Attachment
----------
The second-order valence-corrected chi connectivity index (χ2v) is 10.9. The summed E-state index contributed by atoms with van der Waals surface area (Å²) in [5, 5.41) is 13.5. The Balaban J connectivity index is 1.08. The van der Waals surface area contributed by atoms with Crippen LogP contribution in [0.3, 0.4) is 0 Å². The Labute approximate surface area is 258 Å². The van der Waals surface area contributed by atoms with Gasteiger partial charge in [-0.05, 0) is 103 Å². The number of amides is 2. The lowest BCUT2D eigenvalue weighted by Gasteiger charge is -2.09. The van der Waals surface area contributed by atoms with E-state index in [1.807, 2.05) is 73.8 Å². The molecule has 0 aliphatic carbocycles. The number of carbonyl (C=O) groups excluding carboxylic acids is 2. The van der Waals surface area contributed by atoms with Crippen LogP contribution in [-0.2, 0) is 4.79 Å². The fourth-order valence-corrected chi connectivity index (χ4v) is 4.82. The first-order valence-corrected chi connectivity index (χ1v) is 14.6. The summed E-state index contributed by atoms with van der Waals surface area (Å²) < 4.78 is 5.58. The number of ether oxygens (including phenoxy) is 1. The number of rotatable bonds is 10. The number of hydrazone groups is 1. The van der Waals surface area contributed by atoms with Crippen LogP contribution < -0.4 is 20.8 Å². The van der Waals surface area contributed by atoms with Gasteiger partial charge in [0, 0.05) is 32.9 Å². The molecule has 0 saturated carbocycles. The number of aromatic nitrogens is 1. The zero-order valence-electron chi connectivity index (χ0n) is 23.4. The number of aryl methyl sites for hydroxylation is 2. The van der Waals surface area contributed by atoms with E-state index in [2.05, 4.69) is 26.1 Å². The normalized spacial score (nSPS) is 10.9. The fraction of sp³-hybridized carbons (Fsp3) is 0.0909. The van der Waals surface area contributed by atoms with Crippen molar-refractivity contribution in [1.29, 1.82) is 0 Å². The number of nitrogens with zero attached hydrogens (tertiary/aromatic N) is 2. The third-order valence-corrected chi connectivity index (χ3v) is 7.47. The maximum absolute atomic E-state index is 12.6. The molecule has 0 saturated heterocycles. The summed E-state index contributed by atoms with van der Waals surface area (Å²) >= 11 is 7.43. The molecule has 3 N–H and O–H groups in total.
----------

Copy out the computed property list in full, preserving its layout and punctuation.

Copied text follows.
The second-order valence-corrected chi connectivity index (χ2v) is 10.9. The summed E-state index contributed by atoms with van der Waals surface area (Å²) in [5, 5.41) is 13.5. The Balaban J connectivity index is 1.08. The van der Waals surface area contributed by atoms with Crippen LogP contribution in [0.3, 0.4) is 0 Å². The Labute approximate surface area is 258 Å². The van der Waals surface area contributed by atoms with Gasteiger partial charge in [-0.05, 0) is 103 Å². The number of amides is 2. The lowest BCUT2D eigenvalue weighted by Gasteiger charge is -2.09. The van der Waals surface area contributed by atoms with E-state index in [1.807, 2.05) is 73.8 Å². The molecule has 0 aliphatic carbocycles. The number of carbonyl (C=O) groups excluding carboxylic acids is 2. The van der Waals surface area contributed by atoms with Crippen LogP contribution in [-0.2, 0) is 4.79 Å². The fourth-order valence-corrected chi connectivity index (χ4v) is 4.82. The first-order valence-corrected chi connectivity index (χ1v) is 14.6. The summed E-state index contributed by atoms with van der Waals surface area (Å²) < 4.78 is 5.58. The number of ether oxygens (including phenoxy) is 1. The number of rotatable bonds is 10. The number of hydrazone groups is 1. The van der Waals surface area contributed by atoms with Crippen LogP contribution < -0.4 is 20.8 Å². The van der Waals surface area contributed by atoms with Gasteiger partial charge in [0, 0.05) is 32.9 Å². The molecule has 0 saturated carbocycles. The number of aromatic nitrogens is 1. The zero-order valence-electron chi connectivity index (χ0n) is 23.4. The number of aryl methyl sites for hydroxylation is 2. The van der Waals surface area contributed by atoms with E-state index in [2.05, 4.69) is 26.1 Å². The normalized spacial score (nSPS) is 10.9. The fraction of sp³-hybridized carbons (Fsp3) is 0.0909. The van der Waals surface area contributed by atoms with Crippen molar-refractivity contribution in [1.29, 1.82) is 0 Å². The number of nitrogens with zero attached hydrogens (tertiary/aromatic N) is 2. The third-order valence-corrected chi connectivity index (χ3v) is 7.47. The maximum absolute atomic E-state index is 12.6. The molecule has 0 saturated heterocycles. The summed E-state index contributed by atoms with van der Waals surface area (Å²) >= 11 is 7.43. The molecule has 3 N–H and O–H groups in total.